“No.” Sharpe jerked his head towards the wounded man. “Are you planning to charge him?”
The Lieutenant looked round for escape or support, then sighed. “He has lost his musket, sir.”
“It was broken by French shot.” Sharpe’s voice was quiet.
“I’m sure you’ll put that in writing, sir.”
“No. You will. You were out there, weren’t you?”
The Lieutenant swallowed nervously. “No, sir.”
“Sir! I was ordered to stay here, sir!”
“And no one ordered you to make life a bloody misery for the men who went out, did they? How many battles have you been in, Lieutenant?”
The Lieutenant’s eyes looked round the circle of grim, interested faces. He shrugged. “Sir?”
Sharpe reached over to the clerk-Corporal and took the notebook out of his hand. “You write ”destroyed by enemy“ against everything, understand? Everything. Including the boots they lost last week.”
“Yes, sir.” The Lieutenant took the notebook from Sharpe and gave it to the clerk. “You heard the man, Bates. ”Destroyed by enemy“.” The Lieutenant backed away.
Sharpe watched him go. His anger had not vented itself and he wanted to strike out at something, at someone, because the men had died through treachery. The French had been ready, warned of the attack, and good men had been thrown away, and he bellowed again. “Bandsmen!”
Two musicians, doing their battlefield job offending the wounded, came and crouched by the injured Dale. They lifted him clumsily onto a stretcher. Sharpe stopped one of them as they were about to go. “Where’s the Hospital?”
“Irish College, sir,”
“Look after him.”
The man shrugged. “Yes, sir.”
Poor bloody Dale, Sharpe thought, to be betrayed in his first battle. If he survived he would be invalided out of the army. His broken body, good for nothing, would be sent to Lisbon and there he would have to rot on the quays until the bureaucrats made sure he had accounted for all his equipment. Anything missing would be charged to the balance of his miserable wages and only when the account was balanced would he be put onto a foul transport and shipped to an English quayside. There he was left, the army’s obligation discharged, though if he was lucky he might be given a travel document that promised to reimburse any parish overseer who fed him while he travelled to his home. Usually the overseers ignored the paper and kicked the invalid out of their jurisdiction with an order to go and beg somewhere else. Dale might be better offdead than face all that.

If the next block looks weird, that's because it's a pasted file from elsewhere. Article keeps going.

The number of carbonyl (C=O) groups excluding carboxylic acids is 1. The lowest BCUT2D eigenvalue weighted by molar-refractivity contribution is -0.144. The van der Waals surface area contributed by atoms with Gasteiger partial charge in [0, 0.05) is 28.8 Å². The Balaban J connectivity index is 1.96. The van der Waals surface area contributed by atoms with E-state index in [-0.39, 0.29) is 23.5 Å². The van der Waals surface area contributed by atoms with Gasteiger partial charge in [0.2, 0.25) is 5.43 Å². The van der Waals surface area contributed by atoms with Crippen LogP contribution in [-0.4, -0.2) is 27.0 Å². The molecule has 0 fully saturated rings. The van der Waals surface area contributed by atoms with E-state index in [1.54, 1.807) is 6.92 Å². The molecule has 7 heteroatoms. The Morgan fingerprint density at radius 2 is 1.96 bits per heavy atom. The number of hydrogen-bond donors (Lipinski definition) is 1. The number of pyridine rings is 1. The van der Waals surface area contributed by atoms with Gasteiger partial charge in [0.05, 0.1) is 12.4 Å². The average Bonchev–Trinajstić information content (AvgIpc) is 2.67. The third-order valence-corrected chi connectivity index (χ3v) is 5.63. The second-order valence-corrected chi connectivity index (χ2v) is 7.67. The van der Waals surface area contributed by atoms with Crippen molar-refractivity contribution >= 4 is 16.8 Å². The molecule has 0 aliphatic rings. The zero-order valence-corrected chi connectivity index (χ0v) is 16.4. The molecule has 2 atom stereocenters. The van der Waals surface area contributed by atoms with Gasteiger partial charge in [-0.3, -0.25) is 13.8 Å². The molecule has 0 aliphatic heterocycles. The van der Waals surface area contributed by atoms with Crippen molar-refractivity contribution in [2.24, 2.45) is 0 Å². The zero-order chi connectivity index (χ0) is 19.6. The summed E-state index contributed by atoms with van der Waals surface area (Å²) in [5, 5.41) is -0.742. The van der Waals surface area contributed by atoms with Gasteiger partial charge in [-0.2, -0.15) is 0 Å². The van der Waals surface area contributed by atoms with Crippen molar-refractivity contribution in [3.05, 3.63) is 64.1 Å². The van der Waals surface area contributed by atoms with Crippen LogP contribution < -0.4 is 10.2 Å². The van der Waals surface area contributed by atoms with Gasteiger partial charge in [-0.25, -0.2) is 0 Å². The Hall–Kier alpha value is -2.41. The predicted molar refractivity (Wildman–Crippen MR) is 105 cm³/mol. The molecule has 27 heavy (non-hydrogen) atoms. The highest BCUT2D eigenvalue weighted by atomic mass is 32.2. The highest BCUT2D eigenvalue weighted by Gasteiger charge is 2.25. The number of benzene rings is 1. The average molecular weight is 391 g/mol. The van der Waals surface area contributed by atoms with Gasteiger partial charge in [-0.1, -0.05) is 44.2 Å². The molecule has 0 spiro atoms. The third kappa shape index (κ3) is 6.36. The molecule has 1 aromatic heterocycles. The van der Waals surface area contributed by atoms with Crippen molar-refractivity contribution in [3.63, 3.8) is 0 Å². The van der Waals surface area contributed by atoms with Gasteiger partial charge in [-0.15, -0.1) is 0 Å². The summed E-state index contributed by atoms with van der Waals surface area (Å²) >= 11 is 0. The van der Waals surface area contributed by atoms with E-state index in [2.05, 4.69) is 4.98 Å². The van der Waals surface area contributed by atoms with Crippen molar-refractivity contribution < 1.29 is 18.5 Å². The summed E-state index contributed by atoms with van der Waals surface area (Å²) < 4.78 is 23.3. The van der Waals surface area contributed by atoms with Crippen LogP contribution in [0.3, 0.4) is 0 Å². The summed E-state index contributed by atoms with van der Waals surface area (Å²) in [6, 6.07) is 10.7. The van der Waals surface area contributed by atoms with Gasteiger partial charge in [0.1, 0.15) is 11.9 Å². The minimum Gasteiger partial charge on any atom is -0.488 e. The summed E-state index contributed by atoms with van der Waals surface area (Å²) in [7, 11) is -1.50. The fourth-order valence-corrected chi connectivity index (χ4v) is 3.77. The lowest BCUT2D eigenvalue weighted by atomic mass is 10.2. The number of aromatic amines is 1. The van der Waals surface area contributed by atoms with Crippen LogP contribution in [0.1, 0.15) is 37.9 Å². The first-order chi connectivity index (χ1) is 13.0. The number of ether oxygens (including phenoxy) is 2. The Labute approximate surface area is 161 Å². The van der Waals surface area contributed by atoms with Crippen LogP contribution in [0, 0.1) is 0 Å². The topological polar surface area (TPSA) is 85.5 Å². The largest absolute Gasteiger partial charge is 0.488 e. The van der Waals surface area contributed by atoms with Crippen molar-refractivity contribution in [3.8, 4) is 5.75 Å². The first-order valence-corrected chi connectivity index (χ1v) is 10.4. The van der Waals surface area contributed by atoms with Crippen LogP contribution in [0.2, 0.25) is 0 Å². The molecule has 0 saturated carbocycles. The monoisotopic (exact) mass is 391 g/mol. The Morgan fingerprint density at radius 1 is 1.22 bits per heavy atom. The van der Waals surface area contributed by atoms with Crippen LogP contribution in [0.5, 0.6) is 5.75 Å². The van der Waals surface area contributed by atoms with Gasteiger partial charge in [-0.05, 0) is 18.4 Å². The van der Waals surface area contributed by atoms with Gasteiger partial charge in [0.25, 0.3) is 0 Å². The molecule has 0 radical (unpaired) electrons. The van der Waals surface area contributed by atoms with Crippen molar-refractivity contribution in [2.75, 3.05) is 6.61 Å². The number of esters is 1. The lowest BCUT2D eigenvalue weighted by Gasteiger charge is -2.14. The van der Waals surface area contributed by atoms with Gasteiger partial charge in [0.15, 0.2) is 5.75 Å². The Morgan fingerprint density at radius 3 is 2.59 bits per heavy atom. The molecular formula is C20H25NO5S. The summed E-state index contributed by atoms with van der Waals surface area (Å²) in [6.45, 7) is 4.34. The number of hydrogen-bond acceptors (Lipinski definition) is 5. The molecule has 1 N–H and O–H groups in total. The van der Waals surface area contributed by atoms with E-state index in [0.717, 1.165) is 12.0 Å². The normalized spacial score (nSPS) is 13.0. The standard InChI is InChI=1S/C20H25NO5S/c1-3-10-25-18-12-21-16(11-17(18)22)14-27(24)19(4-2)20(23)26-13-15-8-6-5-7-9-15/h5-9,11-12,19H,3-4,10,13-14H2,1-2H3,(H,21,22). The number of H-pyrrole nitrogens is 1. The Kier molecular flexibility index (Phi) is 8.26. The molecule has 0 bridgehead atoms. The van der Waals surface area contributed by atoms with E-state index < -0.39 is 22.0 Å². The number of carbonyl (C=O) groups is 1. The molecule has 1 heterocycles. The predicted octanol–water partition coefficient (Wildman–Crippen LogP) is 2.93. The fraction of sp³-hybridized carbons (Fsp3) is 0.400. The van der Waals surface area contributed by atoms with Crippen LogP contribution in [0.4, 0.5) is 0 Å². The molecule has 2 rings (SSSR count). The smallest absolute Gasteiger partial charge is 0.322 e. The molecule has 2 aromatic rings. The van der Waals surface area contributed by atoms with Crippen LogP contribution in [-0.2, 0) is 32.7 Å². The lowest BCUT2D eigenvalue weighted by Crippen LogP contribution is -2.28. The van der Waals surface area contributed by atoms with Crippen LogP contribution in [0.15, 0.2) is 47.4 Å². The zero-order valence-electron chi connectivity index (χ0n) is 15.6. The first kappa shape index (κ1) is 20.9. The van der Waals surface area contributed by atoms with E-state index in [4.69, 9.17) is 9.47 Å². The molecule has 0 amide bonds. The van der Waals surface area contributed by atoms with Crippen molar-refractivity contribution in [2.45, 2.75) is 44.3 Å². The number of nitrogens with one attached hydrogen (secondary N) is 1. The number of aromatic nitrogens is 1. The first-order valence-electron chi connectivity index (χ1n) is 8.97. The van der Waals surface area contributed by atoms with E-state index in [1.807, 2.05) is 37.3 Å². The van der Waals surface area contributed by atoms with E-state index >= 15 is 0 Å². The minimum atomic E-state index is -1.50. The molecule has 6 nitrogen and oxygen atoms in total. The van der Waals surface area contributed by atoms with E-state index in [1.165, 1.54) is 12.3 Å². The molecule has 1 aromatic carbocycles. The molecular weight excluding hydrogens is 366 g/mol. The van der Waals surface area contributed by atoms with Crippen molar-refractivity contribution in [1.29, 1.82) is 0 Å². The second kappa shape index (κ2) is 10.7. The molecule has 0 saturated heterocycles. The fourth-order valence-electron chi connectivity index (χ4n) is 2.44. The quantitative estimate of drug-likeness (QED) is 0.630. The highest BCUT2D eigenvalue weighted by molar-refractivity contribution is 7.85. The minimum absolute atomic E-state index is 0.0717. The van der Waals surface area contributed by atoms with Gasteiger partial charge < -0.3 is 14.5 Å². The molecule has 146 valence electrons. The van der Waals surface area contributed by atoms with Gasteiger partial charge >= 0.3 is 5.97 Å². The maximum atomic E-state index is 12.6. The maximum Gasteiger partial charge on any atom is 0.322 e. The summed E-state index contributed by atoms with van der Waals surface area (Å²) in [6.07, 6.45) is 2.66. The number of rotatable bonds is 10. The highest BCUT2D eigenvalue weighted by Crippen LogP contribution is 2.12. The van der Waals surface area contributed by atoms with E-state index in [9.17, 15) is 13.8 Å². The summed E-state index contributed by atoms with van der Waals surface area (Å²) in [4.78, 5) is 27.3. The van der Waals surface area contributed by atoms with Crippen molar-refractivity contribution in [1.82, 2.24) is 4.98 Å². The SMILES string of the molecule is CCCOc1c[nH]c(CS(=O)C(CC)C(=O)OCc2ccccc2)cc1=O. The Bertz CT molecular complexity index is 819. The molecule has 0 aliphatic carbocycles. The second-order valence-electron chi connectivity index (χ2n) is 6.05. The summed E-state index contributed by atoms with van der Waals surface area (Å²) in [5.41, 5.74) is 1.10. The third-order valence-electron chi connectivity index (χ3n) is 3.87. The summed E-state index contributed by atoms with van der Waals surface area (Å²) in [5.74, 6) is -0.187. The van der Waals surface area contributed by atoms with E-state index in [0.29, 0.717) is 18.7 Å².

Lieutenant Price, wary of Sharpe’s anger, saluted. “Dismiss, sir?”
“Dismiss and get drunk, Lieutenant.”
Price grinned with relief. “Yes, sir. Morning parade?”
“Late one. Nine o’clock.”
Harper could still hear the suppressed rage in Sharpe, but he was one man who did not fear the Captain’s anger. He nodded at Sharpe’s uniform. “Not planning on any formal dinner tonight, sir?”
The uniform was soaked with Dale’s blood, dark against the green, and Sharpe cursed. He brushed at it uselessly. He had planned on going to the Palacio Casares and then he thought how La Marquesa had wanted a battle, and had been given one, and now she could see how a real soldier looked instead of the dripping confections of gold and silver who called themselves fighting men. Harper’s uniform was bloody, too, but Harper had Isabella waiting for him and suddenly Sharpe was tired of being alone and he wanted the golden haired woman and his anger was such that he would use it to take him into her palace and see what happened. He looked at the Irish Sergeant. „I’ll see you in the morning.“
Harper watched Sharpe walk away and let out a deep breath. “Someone’s in for trouble.”
Lieutenant Price glanced at the huge Sergeant. “Should we go with him?”
“No, sir. I think he fancies a fight. That Lieutenant didn’t give him one so he’s going to look for another one.” Harper grinned. “He’ll be back in a couple of hours, sir. Just let him cool off.” Harper raised his canteen to Price and shrugged. “Here’s to a happy night, sir. A happy, bloody night.”
Sharpe’s resolution to go to La Marquesa waned as he neared the Palacio Casares. Yet he had said to Harper that he would not be back until morning and he could not face slinking back early with his tail between his legs and so he walked on. Yet with every step he worried more about the state of his uniform.